Graham and Annie have been married for nearly thirty years. A golden couple, their seemingly effortless devotion has long been the envy of their circle of friends and acquaintances.
Graham is a bookseller, a big, gregarious man with large appetites—curious, eager to please, a lover of life, and the convivial host of frequent, lively parties at his and Annie’s comfortable house in Cambridge. Annie, more reserved and introspective, is a photographer. She is about to have her first gallery show after a six-year lull and is worried that the best years of her career may be behind her. They have two adult children; Lucas, Graham’s son with his first wife, Frieda, works in New York. Annie and Graham’s daughter, Sarah, lives in San Francisco. Though Frieda is an integral part of this far-flung, loving family, Annie feels confident in the knowledge that she is Graham’s last and greatest love.
When Graham suddenly dies—this man whose enormous presence has seemed to dominate their lives together—Annie is lost. What is the point of going on, she wonders, without him?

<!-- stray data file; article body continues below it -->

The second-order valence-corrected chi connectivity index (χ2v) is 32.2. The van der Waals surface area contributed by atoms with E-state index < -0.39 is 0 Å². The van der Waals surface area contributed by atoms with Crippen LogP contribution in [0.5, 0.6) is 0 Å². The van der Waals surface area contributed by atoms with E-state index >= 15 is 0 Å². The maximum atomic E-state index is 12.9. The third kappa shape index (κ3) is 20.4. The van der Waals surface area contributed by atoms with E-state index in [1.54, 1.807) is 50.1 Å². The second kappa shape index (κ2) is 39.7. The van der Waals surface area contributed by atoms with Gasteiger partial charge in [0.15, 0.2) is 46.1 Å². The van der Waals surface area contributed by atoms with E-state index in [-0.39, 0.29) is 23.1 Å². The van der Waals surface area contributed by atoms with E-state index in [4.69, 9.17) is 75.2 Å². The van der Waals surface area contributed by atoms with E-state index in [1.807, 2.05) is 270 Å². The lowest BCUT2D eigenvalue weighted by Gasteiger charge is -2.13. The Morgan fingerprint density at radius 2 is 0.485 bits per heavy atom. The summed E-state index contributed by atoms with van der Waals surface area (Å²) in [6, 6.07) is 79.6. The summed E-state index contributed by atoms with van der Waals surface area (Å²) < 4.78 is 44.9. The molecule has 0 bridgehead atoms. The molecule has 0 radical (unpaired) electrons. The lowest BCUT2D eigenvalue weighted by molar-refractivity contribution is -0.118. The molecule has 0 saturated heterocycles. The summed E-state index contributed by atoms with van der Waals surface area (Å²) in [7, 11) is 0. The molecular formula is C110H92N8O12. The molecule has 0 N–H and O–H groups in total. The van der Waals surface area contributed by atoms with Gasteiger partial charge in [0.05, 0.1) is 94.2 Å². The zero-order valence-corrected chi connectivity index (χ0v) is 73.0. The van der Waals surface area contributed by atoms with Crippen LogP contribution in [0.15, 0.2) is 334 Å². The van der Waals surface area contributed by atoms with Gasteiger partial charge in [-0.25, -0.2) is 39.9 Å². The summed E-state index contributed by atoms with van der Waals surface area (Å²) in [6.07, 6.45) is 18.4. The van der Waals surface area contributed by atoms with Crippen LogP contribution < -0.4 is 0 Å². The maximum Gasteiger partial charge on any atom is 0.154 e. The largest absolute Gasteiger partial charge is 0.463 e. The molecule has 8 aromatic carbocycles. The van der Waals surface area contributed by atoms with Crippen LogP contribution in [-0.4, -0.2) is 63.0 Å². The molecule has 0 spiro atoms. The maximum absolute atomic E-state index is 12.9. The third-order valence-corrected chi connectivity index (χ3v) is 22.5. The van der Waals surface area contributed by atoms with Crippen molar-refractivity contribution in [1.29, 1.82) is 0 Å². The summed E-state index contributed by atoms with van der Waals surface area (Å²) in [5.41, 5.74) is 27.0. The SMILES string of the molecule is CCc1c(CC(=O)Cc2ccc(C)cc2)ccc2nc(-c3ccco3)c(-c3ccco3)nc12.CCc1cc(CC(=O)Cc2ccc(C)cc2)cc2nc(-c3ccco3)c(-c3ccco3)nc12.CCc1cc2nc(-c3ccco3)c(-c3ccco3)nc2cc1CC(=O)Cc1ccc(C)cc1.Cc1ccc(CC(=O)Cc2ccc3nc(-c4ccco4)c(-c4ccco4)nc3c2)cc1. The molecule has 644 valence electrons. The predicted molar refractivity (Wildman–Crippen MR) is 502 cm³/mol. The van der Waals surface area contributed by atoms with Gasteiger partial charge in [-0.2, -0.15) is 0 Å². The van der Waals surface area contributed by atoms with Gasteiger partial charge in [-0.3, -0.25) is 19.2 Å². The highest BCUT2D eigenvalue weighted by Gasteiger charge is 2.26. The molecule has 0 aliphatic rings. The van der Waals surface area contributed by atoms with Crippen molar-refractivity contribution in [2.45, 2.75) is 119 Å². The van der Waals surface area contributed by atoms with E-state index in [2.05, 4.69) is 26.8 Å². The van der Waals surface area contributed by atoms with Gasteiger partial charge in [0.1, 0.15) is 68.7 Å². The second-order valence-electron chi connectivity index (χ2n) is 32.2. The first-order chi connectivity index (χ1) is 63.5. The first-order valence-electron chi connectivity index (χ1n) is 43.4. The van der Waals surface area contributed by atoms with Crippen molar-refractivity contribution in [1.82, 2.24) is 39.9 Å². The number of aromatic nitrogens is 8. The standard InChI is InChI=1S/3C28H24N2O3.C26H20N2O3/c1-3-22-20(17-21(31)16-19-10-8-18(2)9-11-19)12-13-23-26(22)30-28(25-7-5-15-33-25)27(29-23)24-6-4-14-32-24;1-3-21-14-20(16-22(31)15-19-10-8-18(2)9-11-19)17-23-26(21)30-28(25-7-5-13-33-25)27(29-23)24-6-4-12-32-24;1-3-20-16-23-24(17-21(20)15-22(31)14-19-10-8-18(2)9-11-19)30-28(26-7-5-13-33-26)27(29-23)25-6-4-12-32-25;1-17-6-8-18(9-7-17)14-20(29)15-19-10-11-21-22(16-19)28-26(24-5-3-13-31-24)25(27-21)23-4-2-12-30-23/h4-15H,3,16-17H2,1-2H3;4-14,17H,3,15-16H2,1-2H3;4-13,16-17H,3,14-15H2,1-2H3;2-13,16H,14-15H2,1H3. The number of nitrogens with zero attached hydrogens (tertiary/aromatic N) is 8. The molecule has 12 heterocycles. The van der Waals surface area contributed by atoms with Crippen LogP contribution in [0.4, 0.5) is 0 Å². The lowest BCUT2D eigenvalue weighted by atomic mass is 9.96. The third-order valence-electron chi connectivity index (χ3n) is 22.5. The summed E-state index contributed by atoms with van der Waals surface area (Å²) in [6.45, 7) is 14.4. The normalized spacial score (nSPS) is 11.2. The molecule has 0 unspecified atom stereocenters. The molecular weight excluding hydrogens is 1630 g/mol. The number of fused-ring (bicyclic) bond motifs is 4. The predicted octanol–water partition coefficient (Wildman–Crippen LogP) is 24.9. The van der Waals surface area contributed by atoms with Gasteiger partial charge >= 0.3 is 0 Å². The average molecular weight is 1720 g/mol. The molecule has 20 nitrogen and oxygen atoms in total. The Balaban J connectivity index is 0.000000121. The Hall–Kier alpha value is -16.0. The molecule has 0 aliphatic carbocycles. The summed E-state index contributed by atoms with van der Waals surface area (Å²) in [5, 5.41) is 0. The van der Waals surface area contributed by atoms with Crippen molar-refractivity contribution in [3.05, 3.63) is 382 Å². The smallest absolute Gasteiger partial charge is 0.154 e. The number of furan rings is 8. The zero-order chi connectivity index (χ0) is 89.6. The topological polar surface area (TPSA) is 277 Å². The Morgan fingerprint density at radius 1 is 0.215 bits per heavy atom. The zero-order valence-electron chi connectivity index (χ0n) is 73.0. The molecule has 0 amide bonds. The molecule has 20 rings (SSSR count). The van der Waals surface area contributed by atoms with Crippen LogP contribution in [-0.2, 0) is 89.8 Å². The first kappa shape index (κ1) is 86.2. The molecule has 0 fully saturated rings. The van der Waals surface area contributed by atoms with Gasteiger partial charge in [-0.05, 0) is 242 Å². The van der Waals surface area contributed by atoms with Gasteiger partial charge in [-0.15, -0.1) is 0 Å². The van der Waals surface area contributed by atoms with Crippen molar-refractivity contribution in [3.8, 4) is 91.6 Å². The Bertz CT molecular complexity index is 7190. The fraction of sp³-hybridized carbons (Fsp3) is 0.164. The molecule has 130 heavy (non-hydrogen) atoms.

Then, while she is still mourning him intensely, she discovers that Graham had been unfaithful to her; and she spirals into darkness, wondering if she ever truly knew the man who loved her.
From the very first page of Monogamy, I was captured by the prose, the characters, and the settings, in which I could imagine myself walking along with Annie and Graham, as their story unfolds. A bookstore, a beautiful gallery of photographs, and a cottage by a lake in Vermont to which Annie retreats after Graham’s death.
The small details of a life are presented in a way that grabbed me, and I could feel the moments that had defined them. I could see Annie in her childhood, go back with them to their first meeting, and remember with Annie how they built a home and a life, while raising the children.
Reconnecting with people from the past, and reliving those poignant bonds left an indelible mark.
As Annie moves through her days and weeks, the past rises to confront her and comfort her. Can she mourn the loss without going back in time to all that defined her? As Annie struggles to move beyond the death and the discovery of the betrayal, she learns to accept it all and rediscover the love they shared. 5 stars.